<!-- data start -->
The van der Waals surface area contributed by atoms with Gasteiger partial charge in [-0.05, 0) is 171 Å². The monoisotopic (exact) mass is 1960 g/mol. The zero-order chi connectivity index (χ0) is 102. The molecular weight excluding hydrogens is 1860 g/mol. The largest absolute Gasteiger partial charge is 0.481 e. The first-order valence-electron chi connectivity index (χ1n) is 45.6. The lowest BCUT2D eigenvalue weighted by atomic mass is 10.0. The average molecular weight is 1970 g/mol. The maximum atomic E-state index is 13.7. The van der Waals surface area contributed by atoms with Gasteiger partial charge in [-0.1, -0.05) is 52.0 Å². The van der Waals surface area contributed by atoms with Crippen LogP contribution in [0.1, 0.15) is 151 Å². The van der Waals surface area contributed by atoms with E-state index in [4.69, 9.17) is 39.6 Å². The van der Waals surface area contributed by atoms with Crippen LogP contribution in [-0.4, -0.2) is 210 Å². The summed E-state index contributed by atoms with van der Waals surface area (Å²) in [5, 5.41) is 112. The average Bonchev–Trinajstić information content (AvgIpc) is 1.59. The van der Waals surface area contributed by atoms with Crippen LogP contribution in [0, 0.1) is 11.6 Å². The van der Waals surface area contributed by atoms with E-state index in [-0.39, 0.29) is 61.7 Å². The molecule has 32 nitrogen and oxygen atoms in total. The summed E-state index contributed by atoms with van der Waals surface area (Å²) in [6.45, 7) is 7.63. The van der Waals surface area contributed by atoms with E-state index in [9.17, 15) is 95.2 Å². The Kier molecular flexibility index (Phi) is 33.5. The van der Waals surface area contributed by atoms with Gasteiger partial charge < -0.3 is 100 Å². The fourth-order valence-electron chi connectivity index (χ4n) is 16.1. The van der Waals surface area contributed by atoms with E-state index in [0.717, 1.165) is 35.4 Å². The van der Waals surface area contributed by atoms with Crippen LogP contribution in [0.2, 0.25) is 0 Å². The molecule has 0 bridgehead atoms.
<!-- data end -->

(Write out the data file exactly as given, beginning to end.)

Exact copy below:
The van der Waals surface area contributed by atoms with Gasteiger partial charge in [-0.05, 0) is 171 Å². The monoisotopic (exact) mass is 1960 g/mol. The zero-order chi connectivity index (χ0) is 102. The molecular weight excluding hydrogens is 1860 g/mol. The largest absolute Gasteiger partial charge is 0.481 e. The first-order valence-electron chi connectivity index (χ1n) is 45.6. The lowest BCUT2D eigenvalue weighted by atomic mass is 10.0. The average molecular weight is 1970 g/mol. The maximum atomic E-state index is 13.7. The van der Waals surface area contributed by atoms with Gasteiger partial charge in [-0.1, -0.05) is 52.0 Å². The van der Waals surface area contributed by atoms with Crippen LogP contribution in [0.1, 0.15) is 151 Å². The van der Waals surface area contributed by atoms with E-state index in [4.69, 9.17) is 39.6 Å². The van der Waals surface area contributed by atoms with Crippen LogP contribution in [-0.4, -0.2) is 210 Å². The summed E-state index contributed by atoms with van der Waals surface area (Å²) in [5, 5.41) is 112. The average Bonchev–Trinajstić information content (AvgIpc) is 1.59. The van der Waals surface area contributed by atoms with Crippen LogP contribution in [0, 0.1) is 11.6 Å². The van der Waals surface area contributed by atoms with E-state index in [-0.39, 0.29) is 61.7 Å². The molecule has 32 nitrogen and oxygen atoms in total. The summed E-state index contributed by atoms with van der Waals surface area (Å²) in [6.45, 7) is 7.63. The van der Waals surface area contributed by atoms with E-state index in [9.17, 15) is 95.2 Å². The Kier molecular flexibility index (Phi) is 33.5. The van der Waals surface area contributed by atoms with Gasteiger partial charge < -0.3 is 100 Å². The fourth-order valence-electron chi connectivity index (χ4n) is 16.1. The van der Waals surface area contributed by atoms with E-state index in [0.717, 1.165) is 35.4 Å². The van der Waals surface area contributed by atoms with Crippen LogP contribution in [0.2, 0.25) is 0 Å². The molecule has 0 bridgehead atoms.